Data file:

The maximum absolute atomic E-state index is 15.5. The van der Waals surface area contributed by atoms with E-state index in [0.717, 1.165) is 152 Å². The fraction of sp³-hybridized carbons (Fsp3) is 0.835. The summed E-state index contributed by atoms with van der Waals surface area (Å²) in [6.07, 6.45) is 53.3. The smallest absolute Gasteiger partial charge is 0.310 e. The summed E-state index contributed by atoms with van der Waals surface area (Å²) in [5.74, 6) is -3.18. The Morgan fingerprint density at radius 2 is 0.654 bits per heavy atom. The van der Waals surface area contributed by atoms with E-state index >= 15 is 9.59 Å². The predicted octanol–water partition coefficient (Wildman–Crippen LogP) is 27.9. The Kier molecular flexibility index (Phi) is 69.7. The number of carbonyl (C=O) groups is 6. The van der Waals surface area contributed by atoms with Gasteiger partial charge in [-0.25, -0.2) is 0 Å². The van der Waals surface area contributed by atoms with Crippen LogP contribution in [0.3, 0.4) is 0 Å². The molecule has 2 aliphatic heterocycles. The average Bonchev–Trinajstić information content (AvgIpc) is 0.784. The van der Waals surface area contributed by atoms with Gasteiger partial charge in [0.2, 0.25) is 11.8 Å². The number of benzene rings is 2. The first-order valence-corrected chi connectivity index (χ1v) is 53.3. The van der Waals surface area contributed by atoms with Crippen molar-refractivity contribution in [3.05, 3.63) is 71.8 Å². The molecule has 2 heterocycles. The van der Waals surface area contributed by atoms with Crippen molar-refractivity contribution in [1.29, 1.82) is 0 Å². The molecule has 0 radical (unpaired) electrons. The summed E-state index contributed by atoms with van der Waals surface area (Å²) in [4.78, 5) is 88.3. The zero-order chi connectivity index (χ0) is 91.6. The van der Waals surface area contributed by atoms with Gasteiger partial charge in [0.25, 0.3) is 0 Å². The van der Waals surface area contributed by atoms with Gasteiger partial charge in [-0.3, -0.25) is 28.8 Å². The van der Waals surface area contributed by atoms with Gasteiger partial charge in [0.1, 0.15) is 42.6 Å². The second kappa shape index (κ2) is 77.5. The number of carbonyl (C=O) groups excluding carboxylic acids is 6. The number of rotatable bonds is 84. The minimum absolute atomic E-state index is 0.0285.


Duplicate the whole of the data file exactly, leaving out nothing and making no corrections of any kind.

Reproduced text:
The maximum absolute atomic E-state index is 15.5. The van der Waals surface area contributed by atoms with E-state index in [0.717, 1.165) is 152 Å². The fraction of sp³-hybridized carbons (Fsp3) is 0.835. The summed E-state index contributed by atoms with van der Waals surface area (Å²) in [6.07, 6.45) is 53.3. The smallest absolute Gasteiger partial charge is 0.310 e. The summed E-state index contributed by atoms with van der Waals surface area (Å²) in [5.74, 6) is -3.18. The Morgan fingerprint density at radius 2 is 0.654 bits per heavy atom. The van der Waals surface area contributed by atoms with E-state index >= 15 is 9.59 Å². The predicted octanol–water partition coefficient (Wildman–Crippen LogP) is 27.9. The Kier molecular flexibility index (Phi) is 69.7. The number of carbonyl (C=O) groups is 6. The van der Waals surface area contributed by atoms with Gasteiger partial charge in [-0.25, -0.2) is 0 Å². The van der Waals surface area contributed by atoms with Crippen LogP contribution in [0.3, 0.4) is 0 Å². The molecule has 2 aliphatic heterocycles. The average Bonchev–Trinajstić information content (AvgIpc) is 0.784. The van der Waals surface area contributed by atoms with Gasteiger partial charge in [0.2, 0.25) is 11.8 Å². The number of benzene rings is 2. The first-order valence-corrected chi connectivity index (χ1v) is 53.3. The van der Waals surface area contributed by atoms with Crippen molar-refractivity contribution in [3.05, 3.63) is 71.8 Å². The molecule has 2 heterocycles. The van der Waals surface area contributed by atoms with Crippen molar-refractivity contribution in [1.29, 1.82) is 0 Å². The molecule has 0 radical (unpaired) electrons. The summed E-state index contributed by atoms with van der Waals surface area (Å²) in [4.78, 5) is 88.3. The zero-order chi connectivity index (χ0) is 91.6. The van der Waals surface area contributed by atoms with Gasteiger partial charge in [0.25, 0.3) is 0 Å². The van der Waals surface area contributed by atoms with Gasteiger partial charge in [-0.3, -0.25) is 28.8 Å². The van der Waals surface area contributed by atoms with Gasteiger partial charge in [0.1, 0.15) is 42.6 Å². The second kappa shape index (κ2) is 77.5. The number of carbonyl (C=O) groups excluding carboxylic acids is 6. The number of rotatable bonds is 84. The minimum absolute atomic E-state index is 0.0285.